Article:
The release of 10252 Volkswagen Beetle marks the third year in a row that the LEGO® Group have released a large-scale vehicle under the Creator Expert banner (following 10248 Ferrari F40 last year and 10242 Mini Cooper in 2014) plus of course there have been others in 2011 and 2008, both Volkswagen vehicles. Let's hope this annual tradition continues, as these are absolutely wonderful sets for many reasons - I'll hand over to Elspeth De Montes (azurebrick) to describe why, once she's out of the bath.
First I want to talk a little about the colour Dark Azure (I will use the BrickLink name as I always feel that the LEGO Group missed the ‘e’ off by accident). First produced in 2011, LEGO Colour ID 321 is not a common colour by LEGO standards, having quite a restricted collection of parts prior to the release of this set. In fact, there were only 113 parts in total; a figure which includes a host of variations of minifigure legs and torso designs. Containing 35 different elements in Dark Azure (swoon!), 10252 Volkswagen Beetle can be thought of by its alternative name, ‘Dark Azure Parts Bundle’.
New Dark Azure
- 1/4 Arch Brick 5x5 with Cut Out (6152112 | 24599)
- Brick with Bow 2x4 (6031839 | 93606)
- Brick with Bow 1x4 (6151667 | 11153)
- End Ridged Tile 1X2/45° (6151689 | 15571)
- Roof Tile 2x1x2 - '65° slope' (6151673 | 60481)
- Radiator Grille 1x2 - the 'grille tile' (6152109 | 2412)
- Brick, Modified 1x1 with Handle (6152103 | 2921)
- Tilted Corner 4x4 with Angle (6151693 | 43708)
- Brick 1x3 (6154879 | 3622)
- Brick with Arch 1x1x1 1/3 (6151669 | 6091)
- Flat Tile 1x1 (6151658 | 3070)
- Plate 1x1 (6151658 | 3024)
- Roof Tile 1x1x2/3, Abs - the 'cheese slope' (6133838 | 54200)
- Slope 45 2x1 with 2/3 Cutout - the ‘Stafford Slipper’ (6151668 | 15672)
- Plate 1x2 with 1 Knob - the ‘jumper plate’ (6151671 | 15573)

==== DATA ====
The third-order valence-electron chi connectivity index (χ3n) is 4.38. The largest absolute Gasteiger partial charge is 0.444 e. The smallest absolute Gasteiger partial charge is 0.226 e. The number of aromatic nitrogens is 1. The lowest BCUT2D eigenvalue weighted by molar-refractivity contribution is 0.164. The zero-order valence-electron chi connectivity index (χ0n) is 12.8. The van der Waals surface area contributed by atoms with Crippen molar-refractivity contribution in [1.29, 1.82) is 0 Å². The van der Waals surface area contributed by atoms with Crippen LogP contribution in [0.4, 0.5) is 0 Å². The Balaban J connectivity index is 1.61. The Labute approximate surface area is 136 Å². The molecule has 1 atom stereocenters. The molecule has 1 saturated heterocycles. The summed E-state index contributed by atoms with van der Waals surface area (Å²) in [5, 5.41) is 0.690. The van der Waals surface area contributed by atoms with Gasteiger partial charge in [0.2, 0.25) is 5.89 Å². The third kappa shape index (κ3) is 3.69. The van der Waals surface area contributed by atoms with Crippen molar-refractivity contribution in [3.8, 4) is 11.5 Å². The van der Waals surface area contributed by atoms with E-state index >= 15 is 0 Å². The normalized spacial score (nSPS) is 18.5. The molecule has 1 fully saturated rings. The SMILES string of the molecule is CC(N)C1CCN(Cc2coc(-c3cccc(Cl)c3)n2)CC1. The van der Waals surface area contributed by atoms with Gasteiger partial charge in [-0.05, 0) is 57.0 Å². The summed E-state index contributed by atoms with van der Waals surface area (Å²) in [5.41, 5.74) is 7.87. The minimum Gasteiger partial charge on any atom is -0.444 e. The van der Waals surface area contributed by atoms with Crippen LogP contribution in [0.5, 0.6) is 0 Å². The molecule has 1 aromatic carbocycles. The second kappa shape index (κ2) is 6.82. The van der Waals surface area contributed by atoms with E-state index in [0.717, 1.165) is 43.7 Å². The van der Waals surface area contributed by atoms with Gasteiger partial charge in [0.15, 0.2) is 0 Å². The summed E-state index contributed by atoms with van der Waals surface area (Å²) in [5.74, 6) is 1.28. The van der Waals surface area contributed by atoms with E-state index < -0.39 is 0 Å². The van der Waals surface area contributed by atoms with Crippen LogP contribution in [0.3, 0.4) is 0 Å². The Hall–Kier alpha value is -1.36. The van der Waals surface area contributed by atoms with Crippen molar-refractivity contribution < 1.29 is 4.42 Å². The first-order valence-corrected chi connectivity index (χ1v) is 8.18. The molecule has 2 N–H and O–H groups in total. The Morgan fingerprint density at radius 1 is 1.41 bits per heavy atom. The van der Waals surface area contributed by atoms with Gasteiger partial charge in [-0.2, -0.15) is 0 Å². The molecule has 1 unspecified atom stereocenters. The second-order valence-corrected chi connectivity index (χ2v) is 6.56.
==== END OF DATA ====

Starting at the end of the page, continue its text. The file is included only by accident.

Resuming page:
- Flat Tile 1x2 (6151659 | 3069)
- Left Shell 2x6 with Bow/Angle (6151672 | 41748)
- Right Shell 2x6 with Bow/Angle (6151670 | 41747)
- Plate 1x3 (6153538 | 3623)
- Angular Plate 1.5 Bot. 1x2 1/2 (6152110 | 99780)
- Angular Plate 1.5 Top 1x2 1/2 (6152101 | 99781)
- Plate 1x2 with 1 Horizontal Snap (6151674 | 11476)
- Plate (A) 4M 45° (6152113 | 15706)
- Plate 1x10 (6151666 | 4477)
¼ Arch Brick 5x5 with cut out
The Dark Azure part that is a new mould is the ¼ Arch Brick 5x5 w/cut out. It is a quarter circle and so four together form a circle that is 10x10 studs in size. It is smaller than the other existing quarter-circle parts shown below which form circles of 12x12 studs.
There are eight of this new curved part supplied, to form the four slightly-larger-than-half circle wheel trims on the VW Beetle. You can see below that the designer has used the 1x2x1 1/3 curved brick (6151669 | 6091) in between the two ¼ arch bricks to slightly extend the wheel trims by one stud, and then another of the same at one end to shape the bodywork.
It's not only part 6091: the relationship with other curved bricks below shows that the outside curve also matches the curve in other parts. Note that I have laid part 6191 sideways.
Not new but Dark Azure
- Plate 1x2 With Slide - ‘door rail’ (6145412 | 32038) appears in one other set from June 2016, 75148 Encounter on Jakku.
- Roof Tile 1x2x2/3, Abs - 'double cheese' (6151663 | 85984) appears in one other set from June 2016, 70596 Samurai X Cave Chaos.
- Plate 1x4 (6133728 | 3710) appears in one other set from June 2016, 70596 Samurai X Cave Chaos.
- Plate 2x6 (4640891 | 3795) appears in 4 other sets.
- Plate with Bow 1x2x2/3 - the 'baby bow' (6137300 | 11477) appears in 4 other sets.
- Plate 2x2 with 1 Knob - the 'double jumper' (6029163 | 87580) appears in 6 other sets.
- Roof Tile 1x2/45° (6036851 | 3040) appears in 6 other sets.
- Brick with Bow 1x3 (4640901 | 50950) appears in 6 other sets.
- Brick 1x1 with 1 Knob - the 'washing machine' (6004938 | 87087) appears in 6 other sets.
- Plate 1x2 (4653988 | 3023) appears in 12 other sets.
- Brick 1x2 (6004943 | 3004) appears in 23 other sets.
New but not Dark AzureThere are a further six elements that are new, including two new moulds.
- Medium Stone Grey [TLG]/Light Bluish Gray [BL] 3.2 Shaft with 3.2 Hole (6143318 | 23443)
- Black 3.2 Shaft with 3.2 Hole (6143318 | 23443)
- Transparent Bright Orange [TLG]/Trans-Orange [BL] Flat tile 1x1 ½ circle (6147049 | 24246)
- Medium Stone Grey Flat tile 1x1 ½ circle (6151688 | 24246)
- Transparent [TLG]/Trans-Clear [BL] Windscreen 2x10x4 (6135457 | 24607)
- Medium Stone Grey Flat Tile 1X1, Round, No. 57 - the ‘VW logo tile' (6153248 | 26866)
3.2 Shaft W/3.2 Hole